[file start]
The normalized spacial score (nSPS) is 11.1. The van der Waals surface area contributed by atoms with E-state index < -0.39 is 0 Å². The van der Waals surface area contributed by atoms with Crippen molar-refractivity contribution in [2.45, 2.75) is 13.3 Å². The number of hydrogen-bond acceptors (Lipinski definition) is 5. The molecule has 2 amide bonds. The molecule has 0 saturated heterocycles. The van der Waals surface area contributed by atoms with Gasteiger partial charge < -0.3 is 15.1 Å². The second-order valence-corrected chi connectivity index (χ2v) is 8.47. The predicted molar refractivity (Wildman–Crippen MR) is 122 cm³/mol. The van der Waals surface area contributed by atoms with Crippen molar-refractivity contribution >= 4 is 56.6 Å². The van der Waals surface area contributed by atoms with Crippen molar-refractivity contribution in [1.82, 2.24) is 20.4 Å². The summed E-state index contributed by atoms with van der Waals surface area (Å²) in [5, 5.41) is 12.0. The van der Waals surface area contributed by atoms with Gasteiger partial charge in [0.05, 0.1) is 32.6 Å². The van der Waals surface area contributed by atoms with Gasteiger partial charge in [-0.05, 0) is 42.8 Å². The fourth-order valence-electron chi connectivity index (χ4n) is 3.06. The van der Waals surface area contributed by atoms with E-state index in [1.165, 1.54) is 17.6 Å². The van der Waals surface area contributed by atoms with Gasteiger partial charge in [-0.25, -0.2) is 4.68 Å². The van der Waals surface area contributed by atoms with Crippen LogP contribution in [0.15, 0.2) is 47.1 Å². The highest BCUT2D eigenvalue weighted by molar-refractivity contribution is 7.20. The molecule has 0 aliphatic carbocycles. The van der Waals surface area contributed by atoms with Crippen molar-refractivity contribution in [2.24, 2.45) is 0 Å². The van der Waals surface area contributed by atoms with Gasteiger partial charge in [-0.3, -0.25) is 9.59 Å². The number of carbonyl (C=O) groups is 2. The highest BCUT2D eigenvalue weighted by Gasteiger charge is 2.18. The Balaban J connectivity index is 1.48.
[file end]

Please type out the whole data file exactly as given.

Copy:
The normalized spacial score (nSPS) is 11.1. The van der Waals surface area contributed by atoms with E-state index < -0.39 is 0 Å². The van der Waals surface area contributed by atoms with Crippen molar-refractivity contribution in [2.45, 2.75) is 13.3 Å². The number of hydrogen-bond acceptors (Lipinski definition) is 5. The molecule has 2 amide bonds. The molecule has 0 saturated heterocycles. The van der Waals surface area contributed by atoms with Gasteiger partial charge < -0.3 is 15.1 Å². The second-order valence-corrected chi connectivity index (χ2v) is 8.47. The predicted molar refractivity (Wildman–Crippen MR) is 122 cm³/mol. The van der Waals surface area contributed by atoms with Crippen molar-refractivity contribution >= 4 is 56.6 Å². The van der Waals surface area contributed by atoms with Crippen molar-refractivity contribution in [1.82, 2.24) is 20.4 Å². The summed E-state index contributed by atoms with van der Waals surface area (Å²) in [5, 5.41) is 12.0. The van der Waals surface area contributed by atoms with Gasteiger partial charge in [0.05, 0.1) is 32.6 Å². The van der Waals surface area contributed by atoms with Gasteiger partial charge in [-0.05, 0) is 42.8 Å². The fourth-order valence-electron chi connectivity index (χ4n) is 3.06. The van der Waals surface area contributed by atoms with E-state index in [1.165, 1.54) is 17.6 Å². The van der Waals surface area contributed by atoms with Gasteiger partial charge in [-0.25, -0.2) is 4.68 Å². The van der Waals surface area contributed by atoms with Crippen LogP contribution in [0.15, 0.2) is 47.1 Å². The highest BCUT2D eigenvalue weighted by molar-refractivity contribution is 7.20. The molecule has 0 aliphatic carbocycles. The van der Waals surface area contributed by atoms with Crippen molar-refractivity contribution in [2.24, 2.45) is 0 Å². The van der Waals surface area contributed by atoms with Gasteiger partial charge in [-0.3, -0.25) is 9.59 Å². The number of carbonyl (C=O) groups is 2. The highest BCUT2D eigenvalue weighted by Gasteiger charge is 2.18. The Balaban J connectivity index is 1.48.